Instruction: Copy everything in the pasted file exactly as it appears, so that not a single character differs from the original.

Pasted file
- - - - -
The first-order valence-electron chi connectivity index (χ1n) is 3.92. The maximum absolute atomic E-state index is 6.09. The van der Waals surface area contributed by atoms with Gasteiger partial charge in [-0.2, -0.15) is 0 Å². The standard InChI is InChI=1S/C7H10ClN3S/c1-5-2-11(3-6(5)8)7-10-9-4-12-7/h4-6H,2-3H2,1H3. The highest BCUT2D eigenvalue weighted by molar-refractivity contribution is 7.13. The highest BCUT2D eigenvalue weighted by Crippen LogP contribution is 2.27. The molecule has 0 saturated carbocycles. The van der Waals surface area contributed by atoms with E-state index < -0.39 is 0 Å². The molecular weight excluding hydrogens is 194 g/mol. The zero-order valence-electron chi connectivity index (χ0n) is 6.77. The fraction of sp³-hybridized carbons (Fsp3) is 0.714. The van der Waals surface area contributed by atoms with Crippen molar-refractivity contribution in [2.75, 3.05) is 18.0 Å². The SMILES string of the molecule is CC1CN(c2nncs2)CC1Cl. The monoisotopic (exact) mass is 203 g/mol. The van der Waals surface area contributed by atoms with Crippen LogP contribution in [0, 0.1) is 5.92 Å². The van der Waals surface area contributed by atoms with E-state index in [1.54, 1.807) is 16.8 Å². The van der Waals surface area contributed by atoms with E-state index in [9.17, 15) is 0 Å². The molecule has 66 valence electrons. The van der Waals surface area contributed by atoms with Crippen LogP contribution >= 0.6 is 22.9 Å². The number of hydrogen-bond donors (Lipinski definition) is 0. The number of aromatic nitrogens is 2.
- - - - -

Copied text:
The first-order valence-electron chi connectivity index (χ1n) is 3.92. The maximum absolute atomic E-state index is 6.09. The van der Waals surface area contributed by atoms with Gasteiger partial charge in [-0.2, -0.15) is 0 Å². The standard InChI is InChI=1S/C7H10ClN3S/c1-5-2-11(3-6(5)8)7-10-9-4-12-7/h4-6H,2-3H2,1H3. The highest BCUT2D eigenvalue weighted by molar-refractivity contribution is 7.13. The highest BCUT2D eigenvalue weighted by Crippen LogP contribution is 2.27. The molecule has 0 saturated carbocycles. The van der Waals surface area contributed by atoms with E-state index < -0.39 is 0 Å². The molecular weight excluding hydrogens is 194 g/mol. The zero-order valence-electron chi connectivity index (χ0n) is 6.77. The fraction of sp³-hybridized carbons (Fsp3) is 0.714. The van der Waals surface area contributed by atoms with Crippen molar-refractivity contribution in [2.75, 3.05) is 18.0 Å². The SMILES string of the molecule is CC1CN(c2nncs2)CC1Cl. The monoisotopic (exact) mass is 203 g/mol. The van der Waals surface area contributed by atoms with Crippen LogP contribution in [0, 0.1) is 5.92 Å². The van der Waals surface area contributed by atoms with E-state index in [1.54, 1.807) is 16.8 Å². The van der Waals surface area contributed by atoms with E-state index in [9.17, 15) is 0 Å². The molecule has 66 valence electrons. The van der Waals surface area contributed by atoms with Crippen LogP contribution >= 0.6 is 22.9 Å². The number of hydrogen-bond donors (Lipinski definition) is 0. The number of aromatic nitrogens is 2.